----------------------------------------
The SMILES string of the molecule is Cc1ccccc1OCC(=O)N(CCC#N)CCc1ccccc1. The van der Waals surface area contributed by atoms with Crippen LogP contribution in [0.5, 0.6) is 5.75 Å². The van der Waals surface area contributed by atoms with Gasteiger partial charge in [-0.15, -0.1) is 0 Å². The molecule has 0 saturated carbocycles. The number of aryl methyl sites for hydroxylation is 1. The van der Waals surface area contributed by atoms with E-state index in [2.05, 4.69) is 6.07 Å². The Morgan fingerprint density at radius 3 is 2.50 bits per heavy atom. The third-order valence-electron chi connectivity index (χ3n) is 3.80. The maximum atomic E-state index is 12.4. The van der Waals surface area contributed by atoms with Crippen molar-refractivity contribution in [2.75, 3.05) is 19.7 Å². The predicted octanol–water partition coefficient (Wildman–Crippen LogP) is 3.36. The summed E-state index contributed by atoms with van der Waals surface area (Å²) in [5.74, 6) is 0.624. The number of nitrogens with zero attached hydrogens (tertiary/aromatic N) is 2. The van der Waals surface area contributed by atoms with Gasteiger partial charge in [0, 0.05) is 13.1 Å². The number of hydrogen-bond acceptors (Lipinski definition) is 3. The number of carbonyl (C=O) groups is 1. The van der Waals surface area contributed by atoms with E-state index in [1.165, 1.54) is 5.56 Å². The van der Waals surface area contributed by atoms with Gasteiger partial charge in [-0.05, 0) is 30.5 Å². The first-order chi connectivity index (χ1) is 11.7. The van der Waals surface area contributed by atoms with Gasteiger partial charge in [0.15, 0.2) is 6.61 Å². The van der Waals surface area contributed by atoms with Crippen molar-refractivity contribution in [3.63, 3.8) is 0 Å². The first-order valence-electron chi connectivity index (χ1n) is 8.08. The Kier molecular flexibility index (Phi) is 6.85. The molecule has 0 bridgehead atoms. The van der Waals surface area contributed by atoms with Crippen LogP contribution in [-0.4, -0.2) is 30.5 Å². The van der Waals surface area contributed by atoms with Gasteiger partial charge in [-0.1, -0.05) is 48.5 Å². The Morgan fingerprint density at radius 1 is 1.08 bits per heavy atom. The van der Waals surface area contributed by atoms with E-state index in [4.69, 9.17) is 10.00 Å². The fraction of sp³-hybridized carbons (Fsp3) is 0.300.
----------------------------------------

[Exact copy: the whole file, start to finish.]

The SMILES string of the molecule is Cc1ccccc1OCC(=O)N(CCC#N)CCc1ccccc1. The van der Waals surface area contributed by atoms with Crippen LogP contribution in [0.5, 0.6) is 5.75 Å². The van der Waals surface area contributed by atoms with Gasteiger partial charge in [-0.15, -0.1) is 0 Å². The molecule has 0 saturated carbocycles. The number of aryl methyl sites for hydroxylation is 1. The van der Waals surface area contributed by atoms with E-state index in [2.05, 4.69) is 6.07 Å². The Morgan fingerprint density at radius 3 is 2.50 bits per heavy atom. The third-order valence-electron chi connectivity index (χ3n) is 3.80. The maximum atomic E-state index is 12.4. The van der Waals surface area contributed by atoms with Crippen molar-refractivity contribution in [2.75, 3.05) is 19.7 Å². The predicted octanol–water partition coefficient (Wildman–Crippen LogP) is 3.36. The summed E-state index contributed by atoms with van der Waals surface area (Å²) in [5.74, 6) is 0.624. The number of nitrogens with zero attached hydrogens (tertiary/aromatic N) is 2. The van der Waals surface area contributed by atoms with Gasteiger partial charge in [0, 0.05) is 13.1 Å². The number of hydrogen-bond acceptors (Lipinski definition) is 3. The number of carbonyl (C=O) groups is 1. The van der Waals surface area contributed by atoms with E-state index in [1.165, 1.54) is 5.56 Å². The van der Waals surface area contributed by atoms with Gasteiger partial charge in [-0.05, 0) is 30.5 Å². The first-order chi connectivity index (χ1) is 11.7. The van der Waals surface area contributed by atoms with Gasteiger partial charge in [0.15, 0.2) is 6.61 Å². The van der Waals surface area contributed by atoms with Crippen molar-refractivity contribution in [3.63, 3.8) is 0 Å². The first-order valence-electron chi connectivity index (χ1n) is 8.08. The Kier molecular flexibility index (Phi) is 6.85. The molecule has 0 bridgehead atoms. The van der Waals surface area contributed by atoms with Crippen LogP contribution in [-0.4, -0.2) is 30.5 Å². The van der Waals surface area contributed by atoms with Gasteiger partial charge in [-0.1, -0.05) is 48.5 Å². The Morgan fingerprint density at radius 1 is 1.08 bits per heavy atom. The van der Waals surface area contributed by atoms with E-state index in [4.69, 9.17) is 10.00 Å². The fraction of sp³-hybridized carbons (Fsp3) is 0.300.